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When pollsters go after each other.

As you might know if you’re a reader of this blog, I occasionally comment on polls. Today is a slightly different setting. A polling company criticizes and takes to task other “new” polling companies. Ipsos-Reid released a highly unusual statement at their site, where they question those other polling companies science and methods, and caution the news media that use them for a quick headline. A little excerpt:

Some marginal pollsters count on your ignorance and hunger to make the news to peddle an inferior product. Others are using your coverage to “prove” that their untried methodology is the way forward for market research in Canada…Journalists are no mere dupes in this process. We’ve also seen a disturbing trend of late in which questionable polls find their way into an outlet’s coverage because they appear to match an editorial line, or present a counter-intuitive perspective

Interestingly, Ipsos goes after robo-calling, online polling (which I have been leery about for years) as well as “new methodologies”. For the first 2, they say the pollster should be asked for their unweighted results as a comparison. For the last one, they say “new” polling methods should be put on hold until they are tested in conjunction with tried and true results.

I can guess what that last point is referring to. They appear to be going after Abacus, a new polling company that released a poll yesterday that was in direct contrast to other released polls, showing a 9 point PC lead in Ontario. The catch was they got those polling results by having voters rank voter preference on a scale of 1-10 – something never done before – and it was an online panel poll as well. (This poll was released to Sunmedia, and is run by David Coletto, who wrote his thesis paper at the Univ of Calgary with Tom Flanagan, who you all know as Harper’s former adviser).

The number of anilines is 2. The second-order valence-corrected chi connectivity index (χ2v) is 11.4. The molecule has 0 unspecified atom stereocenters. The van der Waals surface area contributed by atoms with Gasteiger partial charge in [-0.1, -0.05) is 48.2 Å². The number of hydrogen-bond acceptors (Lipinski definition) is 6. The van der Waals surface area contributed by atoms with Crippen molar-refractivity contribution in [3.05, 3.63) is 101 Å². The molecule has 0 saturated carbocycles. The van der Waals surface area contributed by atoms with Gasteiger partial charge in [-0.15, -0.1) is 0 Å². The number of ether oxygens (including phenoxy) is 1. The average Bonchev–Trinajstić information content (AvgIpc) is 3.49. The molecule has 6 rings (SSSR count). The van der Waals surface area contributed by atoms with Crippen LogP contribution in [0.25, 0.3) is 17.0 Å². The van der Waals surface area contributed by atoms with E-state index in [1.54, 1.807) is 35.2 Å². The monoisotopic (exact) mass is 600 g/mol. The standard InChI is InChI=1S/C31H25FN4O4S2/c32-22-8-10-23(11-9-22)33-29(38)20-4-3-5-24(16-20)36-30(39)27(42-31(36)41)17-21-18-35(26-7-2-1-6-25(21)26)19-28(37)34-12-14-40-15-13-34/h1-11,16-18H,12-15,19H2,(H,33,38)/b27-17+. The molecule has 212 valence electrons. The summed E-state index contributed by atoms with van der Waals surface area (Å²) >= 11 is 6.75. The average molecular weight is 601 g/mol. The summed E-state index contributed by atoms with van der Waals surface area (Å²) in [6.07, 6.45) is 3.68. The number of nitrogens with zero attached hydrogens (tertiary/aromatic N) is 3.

Ipsos-Reid is not exactly a favourite of mine or others, as you would know from reading in the past, but they make good points.

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4 comments to When pollsters go after each other.

  • sunsin

    It puzzles me why anyone would bother. It will do the PCs no good to think that they’re really enjoying a comfortable lead when they aren’t. You’d think that if anyone faked a poll, it would be faked at neck and neck to keep your own people hopeful but hard-working.

    • Polls like this could be used to try and change a developing narrative other polls show. -ie the Conservatives are dropping or stalling, and the Liberals gaining (which 3 other polling companies have shown).

      I feel, for example, that it is no coincidence this AM that David Akin of Sunmedia is hyping on Twitter another Abacus “online” poll that says 60% of Ontarions don’t like the Liberals new Canadian tax credit program

  • SteveV

    It’s a bit of a funny complaint, given NOBODY treated Ipsos with a critical eye despite their less than stellar track record. Remember when EKOS called a Ford landslide, but Ipsos said it was a statistical tie? Ipsos has overstated Conservative support during past federal elections, and yet they have the stones to mention others understating. Last election Ipsos was pretty accurate, but overall, I’d hardly put them at the top of the class, so this WHINING now for the media to scrutinize, “all polls aren’t equal”, it’s sort of laughable.

    I’d also add, Ipsos doesn’t even release their internals publicly, so this call for more scrutiny, “physican heal thy self”. Sure Ipsos, let’s open it all up, let’s let academics pour over your methodology, let’s only have polls released that come with third party stamps of approval, let’s put out every single bit of data into the public arena!!

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